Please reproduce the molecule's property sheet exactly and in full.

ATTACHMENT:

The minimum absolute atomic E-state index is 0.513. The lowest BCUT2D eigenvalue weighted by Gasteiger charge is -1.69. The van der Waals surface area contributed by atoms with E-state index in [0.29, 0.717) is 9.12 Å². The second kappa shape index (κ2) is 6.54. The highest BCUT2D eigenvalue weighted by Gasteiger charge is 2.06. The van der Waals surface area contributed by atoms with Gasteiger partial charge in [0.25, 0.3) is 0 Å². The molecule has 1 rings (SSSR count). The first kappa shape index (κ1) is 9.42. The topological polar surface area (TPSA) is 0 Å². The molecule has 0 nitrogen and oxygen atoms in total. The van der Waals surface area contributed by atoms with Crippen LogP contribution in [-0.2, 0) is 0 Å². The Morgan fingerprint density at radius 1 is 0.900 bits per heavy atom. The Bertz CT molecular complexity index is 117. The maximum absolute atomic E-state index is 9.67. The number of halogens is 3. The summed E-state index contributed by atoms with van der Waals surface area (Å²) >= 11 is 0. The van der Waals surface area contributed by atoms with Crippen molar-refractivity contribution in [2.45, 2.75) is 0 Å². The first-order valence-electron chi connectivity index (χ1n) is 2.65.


The minimum absolute atomic E-state index is 0.513. The lowest BCUT2D eigenvalue weighted by Gasteiger charge is -1.69. The van der Waals surface area contributed by atoms with E-state index in [0.29, 0.717) is 9.12 Å². The second kappa shape index (κ2) is 6.54. The highest BCUT2D eigenvalue weighted by Gasteiger charge is 2.06. The van der Waals surface area contributed by atoms with Gasteiger partial charge in [0.25, 0.3) is 0 Å². The molecule has 1 rings (SSSR count). The first kappa shape index (κ1) is 9.42. The topological polar surface area (TPSA) is 0 Å². The molecule has 0 nitrogen and oxygen atoms in total. The van der Waals surface area contributed by atoms with Crippen LogP contribution in [-0.2, 0) is 0 Å². The Morgan fingerprint density at radius 1 is 0.900 bits per heavy atom. The Bertz CT molecular complexity index is 117. The maximum absolute atomic E-state index is 9.67. The number of halogens is 3. The summed E-state index contributed by atoms with van der Waals surface area (Å²) >= 11 is 0. The van der Waals surface area contributed by atoms with Crippen molar-refractivity contribution in [2.45, 2.75) is 0 Å². The first-order valence-electron chi connectivity index (χ1n) is 2.65.